But there is apparently not an even rebate around the piece (I counted this so many times!). I never could get that ‘warped’ look out of it. The comments were that I should have kept the frame tight throughout the stitching of the piece. This is a fair point, as I did get a bit slack at tightening the frame before each stitching session at times. So apparently it definitely does make a difference!
On the reverse, my corners of both the canvas and sateen were too ’rounded’, and apparently the sateen was not evenly placed. Although I’ve looked at it again and I’m still not sure it is that uneven! Too many of my slip stitches show as well. This is defiantly a fault of rushing the process.
So not a great finish to the piece and assessment, but some good points to take on board for next time. In essence, I really need to spend more time with the mounting process. Some points I’m not sure I could have eliminated – there was just no more give in the canvas to pull it any tighter across the board to get the even rebate. That is something I need to do more throughout the stitching of the piece. And the rounded corners of the canvas – I’ll have to wait till I do another canvas work piece to see if I can successfully eliminate the rounded corners!
The end result
Despite the rather disappointing mounting marks, I did still manage to achieve a mark of 90%! Something I am more than happy with. Whilst I still don’t believe this is a technique I will ‘go back to’ on a regular basis, I would like to explore it more (and try and get better at mounting it!).
I was very pleased with the comments on blending and shading, as I feel they will help me with other techniques as well.
As disappointing as the mounting marks were, I now have a very clear idea of what I should be looking to achieve. At the end of the day, I really need to make sure I don’t rush this process. Waiting for the next assessment period isn’t the end of the world!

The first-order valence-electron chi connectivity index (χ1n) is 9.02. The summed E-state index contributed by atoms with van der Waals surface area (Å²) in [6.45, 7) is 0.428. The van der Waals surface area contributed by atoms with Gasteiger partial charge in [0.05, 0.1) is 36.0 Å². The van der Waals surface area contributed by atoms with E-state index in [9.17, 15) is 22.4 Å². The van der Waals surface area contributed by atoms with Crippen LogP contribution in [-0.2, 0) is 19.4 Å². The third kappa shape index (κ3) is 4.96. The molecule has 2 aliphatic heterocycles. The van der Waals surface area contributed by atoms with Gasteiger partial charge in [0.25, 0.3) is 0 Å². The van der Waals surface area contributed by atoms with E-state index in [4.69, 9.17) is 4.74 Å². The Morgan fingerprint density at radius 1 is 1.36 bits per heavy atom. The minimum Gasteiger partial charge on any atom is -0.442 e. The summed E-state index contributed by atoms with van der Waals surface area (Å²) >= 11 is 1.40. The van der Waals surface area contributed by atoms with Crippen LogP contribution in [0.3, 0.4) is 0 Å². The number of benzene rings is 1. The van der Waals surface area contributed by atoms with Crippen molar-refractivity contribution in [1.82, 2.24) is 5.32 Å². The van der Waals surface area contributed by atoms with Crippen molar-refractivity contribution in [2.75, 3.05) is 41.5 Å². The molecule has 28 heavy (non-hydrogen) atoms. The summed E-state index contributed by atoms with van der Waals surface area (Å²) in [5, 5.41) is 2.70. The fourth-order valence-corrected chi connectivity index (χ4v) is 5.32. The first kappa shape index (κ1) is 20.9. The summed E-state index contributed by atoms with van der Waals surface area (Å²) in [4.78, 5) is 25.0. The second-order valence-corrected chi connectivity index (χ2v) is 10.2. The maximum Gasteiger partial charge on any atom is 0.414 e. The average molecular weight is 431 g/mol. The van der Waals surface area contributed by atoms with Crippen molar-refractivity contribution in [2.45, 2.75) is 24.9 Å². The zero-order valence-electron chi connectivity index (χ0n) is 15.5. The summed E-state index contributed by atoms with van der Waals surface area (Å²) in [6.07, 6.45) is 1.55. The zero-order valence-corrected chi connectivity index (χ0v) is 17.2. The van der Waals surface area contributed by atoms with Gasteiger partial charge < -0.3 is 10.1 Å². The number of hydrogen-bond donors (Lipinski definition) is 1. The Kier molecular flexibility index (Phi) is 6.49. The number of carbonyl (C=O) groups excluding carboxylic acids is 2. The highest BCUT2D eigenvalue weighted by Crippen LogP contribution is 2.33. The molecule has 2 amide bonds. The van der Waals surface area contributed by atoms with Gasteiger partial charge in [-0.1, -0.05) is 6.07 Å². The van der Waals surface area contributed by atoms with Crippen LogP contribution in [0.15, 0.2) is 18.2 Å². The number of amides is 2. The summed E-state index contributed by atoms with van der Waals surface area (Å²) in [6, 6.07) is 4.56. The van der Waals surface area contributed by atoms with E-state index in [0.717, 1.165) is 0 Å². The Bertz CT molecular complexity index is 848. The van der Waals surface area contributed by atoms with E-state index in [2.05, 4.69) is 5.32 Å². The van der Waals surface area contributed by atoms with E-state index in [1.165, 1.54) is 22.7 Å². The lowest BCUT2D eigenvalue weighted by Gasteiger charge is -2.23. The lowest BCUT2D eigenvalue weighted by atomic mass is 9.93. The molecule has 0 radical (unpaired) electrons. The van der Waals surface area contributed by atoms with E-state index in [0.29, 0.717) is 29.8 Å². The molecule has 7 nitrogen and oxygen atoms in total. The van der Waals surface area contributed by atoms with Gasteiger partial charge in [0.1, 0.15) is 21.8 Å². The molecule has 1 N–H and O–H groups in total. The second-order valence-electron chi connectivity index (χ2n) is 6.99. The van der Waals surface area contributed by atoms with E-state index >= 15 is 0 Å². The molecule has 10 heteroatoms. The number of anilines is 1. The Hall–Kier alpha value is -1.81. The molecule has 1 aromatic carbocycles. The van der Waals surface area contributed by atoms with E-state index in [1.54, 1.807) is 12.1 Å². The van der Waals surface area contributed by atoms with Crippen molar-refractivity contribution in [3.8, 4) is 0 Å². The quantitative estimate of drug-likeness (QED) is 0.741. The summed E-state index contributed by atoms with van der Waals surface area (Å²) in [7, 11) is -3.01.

Stitches and threads used throughout
There are so many canvas work stitches available to use, it is really impossible to know them all, unless you spend a great deal of time with the technique. But I thought I would give you an idea of the stitches I have used throughout this piece, along with the threads used. All of the photos can be clicked on to enlarge them if you would like to see more detail.
This technique depends so much on the texture you create with your stitch and thread choice, it is worthwhile spending some time considering them. I found using Mary Rhode’s book invaluable for this. Her book is printed in black and white. And whilst in today’s world we are so used to seeing things in colour, being able to see the stitches in black and white really highlights and emphasises the texture you will achieve with the stitch. Mary must have been one of the real experts in the technique – she covers an incredible number of stitches, many of which the tutors haven’t used before!
Marsh land area
For this area of the design, I have stitched these stitches in crewel wool and a variety of different stranded cottons.
The Castle was stitched entirely in stranded cotton – just blending several colours in the needle at the same time.
Here, there is a good variety of both silks and stranded cottons used. Some areas have slightly more silk, and others slightly more stranded cottons
For the rocks I used quite a thick silk combined with stranded cottons. Some of the silks also had a twist (a little like a perle thread), which created some ‘blending in the needle’ problems.
I hope you have found this little peak into the assessors thoughts, and stitches and threads used, useful and helpful with your canvaswork adventures! Despite my comments about the technique not being one I am overly excited about, I am keen to try this technique again. I’m thinking maybe a lovely ‘white with snow’ piece. Maybe I can get a suitable picture this coming winter!